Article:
When we again see Jean-Luc Picard for the first time since 2002’s Star trek: Nemesis in the premiere episode of Star Trek: Picard, we learn a key piece of information about his character (other than the fact he’s still hung up on Data): He has abandoned his service in Starfleet. That’s a pretty big deal: Picard is a guy who spent his entire life forwarding the ideals of humanity’s exploration of space as captain of the Enterprise, who wanted to be a Starfleet captain from childhood, and who sacrificed the prospect of having a family for his career. For Picard to leave behind the life of an explorer behind suggests something major must have happened.
In the first episode of Star Trek: Picard, “Remembrance,” we get some sense of what happened to drive the legendary captain, and later admiral, from Starfleet service. We don’t have all the details yet, but some exposition in “Remembrance” explains the broad strokes of what finally caused Picard to leave space and head back to his family’s vineyard in France. Put simply: Starfleet let Picard down.
The situation started when the Romulan Star Empire learned a star in its territory was going to explode in a supernova, destroying Romulus and killing a whole bunch of Romulans. That’s actually the setup for J.J. Abrams 2009 Star Trek movie, and while most of that movie takes place in an alternate timeline, the events that destroy Romulus are part of the prime Star Trek timeline where Star Trek: The Next Generation, its four sequel movies, and Star Trek: Picard take place.
With impending doom bearing down on them, the Romulans reached out to the Federation for help. The thing is, the Romulans and the Federation have been enemies for a long, long time. Throughout The Next Generation, there’s an uneasy cease-fire between the two factions, but the Romulans always seem to be on the verge of war and they’re constantly spying on everyone around them. In fact, Star Trek: Nemesis is all about how the Enterprise crew narrowly stops a Romulan leader from destroying Earth and starting a war with the Federation. So basically up to learning about the supernova, tensions between the Romulans and the Federation are relatively high.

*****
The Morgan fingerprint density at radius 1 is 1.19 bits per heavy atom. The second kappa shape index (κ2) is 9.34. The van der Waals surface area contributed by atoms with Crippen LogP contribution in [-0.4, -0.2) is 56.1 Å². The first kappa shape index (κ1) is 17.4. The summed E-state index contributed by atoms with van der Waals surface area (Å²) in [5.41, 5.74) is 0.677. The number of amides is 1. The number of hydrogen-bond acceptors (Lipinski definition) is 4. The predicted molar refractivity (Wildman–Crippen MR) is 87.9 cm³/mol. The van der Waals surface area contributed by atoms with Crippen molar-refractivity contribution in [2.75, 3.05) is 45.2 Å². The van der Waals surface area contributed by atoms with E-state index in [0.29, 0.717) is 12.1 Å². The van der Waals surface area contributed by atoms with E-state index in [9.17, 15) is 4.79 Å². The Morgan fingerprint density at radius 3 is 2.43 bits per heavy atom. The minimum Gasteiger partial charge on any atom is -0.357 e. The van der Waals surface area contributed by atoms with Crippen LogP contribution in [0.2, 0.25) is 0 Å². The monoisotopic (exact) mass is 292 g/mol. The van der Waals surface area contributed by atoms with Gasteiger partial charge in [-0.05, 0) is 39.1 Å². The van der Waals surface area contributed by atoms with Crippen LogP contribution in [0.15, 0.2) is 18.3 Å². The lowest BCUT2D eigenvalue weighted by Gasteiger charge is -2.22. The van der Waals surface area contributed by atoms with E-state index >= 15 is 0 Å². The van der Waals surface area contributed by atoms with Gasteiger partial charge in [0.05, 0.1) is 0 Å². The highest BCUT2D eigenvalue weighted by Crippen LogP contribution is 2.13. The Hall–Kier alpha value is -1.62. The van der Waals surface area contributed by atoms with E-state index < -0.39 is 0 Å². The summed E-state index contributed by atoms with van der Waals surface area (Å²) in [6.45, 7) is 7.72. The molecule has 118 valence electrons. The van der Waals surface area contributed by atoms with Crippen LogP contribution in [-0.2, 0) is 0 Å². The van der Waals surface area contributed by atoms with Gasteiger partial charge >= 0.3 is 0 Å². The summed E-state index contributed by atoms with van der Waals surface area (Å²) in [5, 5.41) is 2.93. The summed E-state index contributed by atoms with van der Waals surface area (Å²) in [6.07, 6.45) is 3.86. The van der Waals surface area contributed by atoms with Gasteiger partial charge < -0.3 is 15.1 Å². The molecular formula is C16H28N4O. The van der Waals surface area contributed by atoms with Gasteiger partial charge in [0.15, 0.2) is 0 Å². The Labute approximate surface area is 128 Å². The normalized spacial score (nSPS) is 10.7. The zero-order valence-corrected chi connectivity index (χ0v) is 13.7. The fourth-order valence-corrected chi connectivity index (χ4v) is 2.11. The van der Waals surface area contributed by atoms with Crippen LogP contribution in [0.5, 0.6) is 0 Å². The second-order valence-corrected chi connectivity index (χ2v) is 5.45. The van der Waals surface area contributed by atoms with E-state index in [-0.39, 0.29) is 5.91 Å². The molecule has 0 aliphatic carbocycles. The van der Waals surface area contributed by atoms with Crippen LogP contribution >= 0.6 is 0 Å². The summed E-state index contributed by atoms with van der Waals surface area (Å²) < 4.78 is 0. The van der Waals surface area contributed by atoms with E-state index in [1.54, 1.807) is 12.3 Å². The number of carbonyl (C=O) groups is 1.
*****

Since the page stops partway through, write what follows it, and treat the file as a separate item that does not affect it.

So when the Romulans asked for help, there were a lot of people in the Federation who were reluctant to expend a bunch of resources and maybe risk a lot of lives in order to help their enemies. But the tenets of the Federation and Starfleet are all about respect for life and the duty to help others–so Picard manages to convince Starfleet to mount a rescue to save the Romulans, despite their history, because it’s the right thing to do.
Starfleet builds a giant rescue armada of ships at the Utopia Planitia shipyard orbiting Mars colony, and everything’s going pretty well. Then tragedy strikes–a group of rogue “synths,” or robotic workers, attacks Mars. The colony is utterly destroyed, as is the rescue armada.
As a result, the Federation bans all synths, and Starfleet decides not to mount the rescue of Romulus. As Picard says, he believes that not helping the Romulans demonstrates the Federation and Starfleet turning its back on its duties and principles, and that caused him to resign.
We don’t know much else about the details of Picard’s departure, although the Romulans who work in the Picard Chateau, Laris and Zhaban, make it clear that a lot of Romulans respect Picard for what he did. Unfortunately, Picard’s decision took him out of Starfleet, and it’s clear in the first episode of the show that he regrets the decision. We’ll have to wait for future episodes to expand on Picard’s backstory even more.
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